Having read the reviews and seen the incredible publicity surrounding this book,  I entered this read with cautiously high expectations. I was not disappointed, so much so, that if  there is one book you read this year, make it this one. I now fully appreciate the attention Holly Ringland is receiving as her book is a most worthy recipient. On these pages you will find complete heartbreak as secrets bring about such violence and regret. Yet through it all is hope and that is what you cling to. You can’t leave Alice’s side with all she seeks to be and do from such a young age, right through to adulthood.

I simply adore how each chapter opens with a drawing and detailed information of a particular native flower that would be pertinent to that chapter - each flower so clearly carefully selected. So whilst it may read like a guide to Australia’s native flora, it is so much more with the powerful links being made between the use of the flower and how it conveys or relates to the underlying theme of what you are about to read.

‘She might not know where or how to begin talking to the child, but she could do the next best thing. Teach her the ways of speaking through flowers.’

Then there are the array of characters - wow - so complex and engaging. Do not be misled though, this is not an easy read. In parts you will be confronted by terrible, horrific incidents of brutality and violence - but once again it is the flowers, the hope that you cling to. The settings are breathtaking - from coast to rural inland to remote desert. These locations add to the whole ambience of the novel.  Finally, the themes are almost as vast as the territory covered - heartbreak and incredible sadness, love and hate, secrets and betrayal, terrible trauma with the hope of survival. This is a tale of the lost and found, forgiveness and acceptance, renewal and the future. Huge isn’t it! Commanding it is!

‘Thornfield had always been a place where flowers and women could bloom. Every woman who came to Thornfield was given the opportunity to grow beyond the things in life that had trampled her.’

The Lost Flowers of Alice Hart is one of ‘those’ books, as it will captivate and consume you. It is such an incredible story and so deftly handled, that you cannot fail to be moved by all it presents. Do yourself a favour and take a journey into the world of Alice Hart.

'Her future glowed ahead of her, an ember waiting to be breathed to life.'



This review is based on a complimentary copy from the publisher and provided through NetGalley in exchange for an honest review. The quoted material may have changed in the final release.

Friday, May 11, 2018

Review: Let Me Lie

Title:  Let Me Lie
Author: Clare Mackintosh
Publisher: 13th March 2018 by Hachette/Sphere
Pages: 400 pages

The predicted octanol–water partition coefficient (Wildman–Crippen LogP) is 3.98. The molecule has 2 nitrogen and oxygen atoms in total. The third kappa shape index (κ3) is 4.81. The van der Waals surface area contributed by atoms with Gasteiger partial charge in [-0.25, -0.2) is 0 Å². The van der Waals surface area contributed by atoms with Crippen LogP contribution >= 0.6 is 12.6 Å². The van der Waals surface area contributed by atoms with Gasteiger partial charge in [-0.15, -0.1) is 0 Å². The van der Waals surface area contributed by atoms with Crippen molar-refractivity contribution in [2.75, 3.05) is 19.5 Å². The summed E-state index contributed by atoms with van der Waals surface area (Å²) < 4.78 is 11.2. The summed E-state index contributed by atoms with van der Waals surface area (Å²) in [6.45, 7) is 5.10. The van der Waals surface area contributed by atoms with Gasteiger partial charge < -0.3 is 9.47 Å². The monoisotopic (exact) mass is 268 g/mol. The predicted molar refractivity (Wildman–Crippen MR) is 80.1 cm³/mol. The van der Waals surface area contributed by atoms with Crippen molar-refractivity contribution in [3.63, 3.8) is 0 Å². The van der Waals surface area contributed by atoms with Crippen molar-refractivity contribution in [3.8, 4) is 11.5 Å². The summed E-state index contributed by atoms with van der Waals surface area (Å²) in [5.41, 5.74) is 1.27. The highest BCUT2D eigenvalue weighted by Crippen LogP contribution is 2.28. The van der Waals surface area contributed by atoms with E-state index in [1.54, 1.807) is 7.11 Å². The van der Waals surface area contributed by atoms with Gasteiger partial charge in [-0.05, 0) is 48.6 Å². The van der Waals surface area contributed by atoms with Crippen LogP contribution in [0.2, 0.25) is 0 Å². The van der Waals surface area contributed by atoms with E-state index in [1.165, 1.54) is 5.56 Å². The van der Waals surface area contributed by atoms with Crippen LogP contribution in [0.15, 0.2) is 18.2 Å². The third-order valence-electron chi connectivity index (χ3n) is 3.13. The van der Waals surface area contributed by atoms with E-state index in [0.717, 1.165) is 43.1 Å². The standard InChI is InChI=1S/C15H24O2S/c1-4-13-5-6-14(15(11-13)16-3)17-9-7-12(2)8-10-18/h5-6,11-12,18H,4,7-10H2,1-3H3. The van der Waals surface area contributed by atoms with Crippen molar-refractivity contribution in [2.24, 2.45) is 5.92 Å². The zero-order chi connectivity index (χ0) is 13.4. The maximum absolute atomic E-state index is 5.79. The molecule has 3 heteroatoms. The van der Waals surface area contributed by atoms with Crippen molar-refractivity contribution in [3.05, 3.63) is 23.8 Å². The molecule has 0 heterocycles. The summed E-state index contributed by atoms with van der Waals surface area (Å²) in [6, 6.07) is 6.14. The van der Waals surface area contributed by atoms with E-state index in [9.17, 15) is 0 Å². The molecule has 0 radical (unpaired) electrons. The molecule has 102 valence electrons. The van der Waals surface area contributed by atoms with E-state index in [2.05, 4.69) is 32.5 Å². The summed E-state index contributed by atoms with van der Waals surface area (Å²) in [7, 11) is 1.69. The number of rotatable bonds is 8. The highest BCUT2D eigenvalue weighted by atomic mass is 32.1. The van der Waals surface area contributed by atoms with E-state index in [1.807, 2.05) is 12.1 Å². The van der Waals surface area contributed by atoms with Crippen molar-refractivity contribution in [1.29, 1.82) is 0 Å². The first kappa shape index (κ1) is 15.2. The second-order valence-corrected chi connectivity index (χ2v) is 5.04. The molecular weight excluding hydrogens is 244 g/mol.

How I Read It: ARC book
Genre: mystery, thriller
My Rating: 4 cups

Synopsis:
The police say it was suicide.
Anna says it was murder.
They're both wrong.
One year ago, Caroline Johnson chose to end her life brutally: a shocking suicide planned to match that of her husband just months before. Their daughter, Anna, has struggled to come to terms with their loss ever since.
Now with a young baby of her own, Anna misses her mother more than ever and starts to question her parents’ deaths. But by digging up their past, she’ll put her future in danger. Sometimes it’s safer to let things lie…
My Thoughts


“Some secrets shouldn’t be shared outside the family. Others shouldn’t be shared at all”.

‘Let Me Lie’ by Clare Mackintosh is a psychological thriller that I thoroughly enjoyed. Slowly built up, the story is told between alternating points of view from main characters and then an unknown person, but somehow involved. Who is this mystery narrator? Your guesses will continue to change throughout the story! Clare Mackintosh's crime writing is sublime as she weaves the complex plot with it's many twists and turns.

Firstly, can Clare Mackintosh write! It flows so well with good, strong character descriptions. You cannot help but feel for poor Anna - new partner, new baby and both parents gone through suicide - or have they? On the anniversary of the deaths, a mystery note sends her slow healing world into a spin. Who would do this and why? Keep reading! Then there are the secondary characters and I state straight away how much I loved the retired detective Murray. He, along with his wife Sarah, provide a super side story to the main plot as the author deftly handles the issues of mental illness and suicide. Obviously dealing with his own personal issues, it is his tenacity in pursuing this cold case in an effort to assist Anna, that endears him to the reader.

Apart from those two main leads, add into the mixture Anna’s new partner and father to her child, Mark and what role he might play in handling Anna who was once his patient. Anna’s Uncle Billy, her mother’s godchild Laura, even the neighbour and you really are provided with a good strong ensemble of players in the tale.

I had previous read Clare’s ‘I Let You Go’ (review HERE) and was impressed. If you haven’t read her books before then you simply must. Unable to really cannot discuss the plot, I would still highly recommend this book as once again the complexity, depth of characters, vivid descriptions and killer twists all lends itself to a very entertaining read.



This review is based on a complimentary copy from the publisher and provided through NetGalley in exchange for an honest review. The quoted material may have changed in the final release